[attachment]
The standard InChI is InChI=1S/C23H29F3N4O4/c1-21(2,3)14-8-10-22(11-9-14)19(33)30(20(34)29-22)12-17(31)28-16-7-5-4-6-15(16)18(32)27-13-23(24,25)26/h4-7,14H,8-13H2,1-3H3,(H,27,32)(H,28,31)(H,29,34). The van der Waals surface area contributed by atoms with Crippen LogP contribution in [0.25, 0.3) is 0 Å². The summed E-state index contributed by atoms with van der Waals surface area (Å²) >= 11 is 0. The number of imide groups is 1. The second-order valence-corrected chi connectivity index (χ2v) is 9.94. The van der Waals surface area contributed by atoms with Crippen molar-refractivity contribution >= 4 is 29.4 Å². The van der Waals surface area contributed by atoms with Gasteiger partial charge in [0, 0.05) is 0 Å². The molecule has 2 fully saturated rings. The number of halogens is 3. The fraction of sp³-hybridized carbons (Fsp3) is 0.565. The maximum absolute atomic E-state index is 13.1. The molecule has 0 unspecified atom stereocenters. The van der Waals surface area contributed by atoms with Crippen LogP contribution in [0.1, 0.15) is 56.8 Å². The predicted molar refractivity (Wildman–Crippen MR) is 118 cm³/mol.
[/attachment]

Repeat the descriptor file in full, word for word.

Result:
The standard InChI is InChI=1S/C23H29F3N4O4/c1-21(2,3)14-8-10-22(11-9-14)19(33)30(20(34)29-22)12-17(31)28-16-7-5-4-6-15(16)18(32)27-13-23(24,25)26/h4-7,14H,8-13H2,1-3H3,(H,27,32)(H,28,31)(H,29,34). The van der Waals surface area contributed by atoms with Crippen LogP contribution in [0.25, 0.3) is 0 Å². The summed E-state index contributed by atoms with van der Waals surface area (Å²) >= 11 is 0. The number of imide groups is 1. The second-order valence-corrected chi connectivity index (χ2v) is 9.94. The van der Waals surface area contributed by atoms with Crippen molar-refractivity contribution >= 4 is 29.4 Å². The van der Waals surface area contributed by atoms with Gasteiger partial charge in [0, 0.05) is 0 Å². The molecule has 2 fully saturated rings. The number of halogens is 3. The fraction of sp³-hybridized carbons (Fsp3) is 0.565. The maximum absolute atomic E-state index is 13.1. The molecule has 0 unspecified atom stereocenters. The van der Waals surface area contributed by atoms with Crippen LogP contribution in [0.1, 0.15) is 56.8 Å². The predicted molar refractivity (Wildman–Crippen MR) is 118 cm³/mol.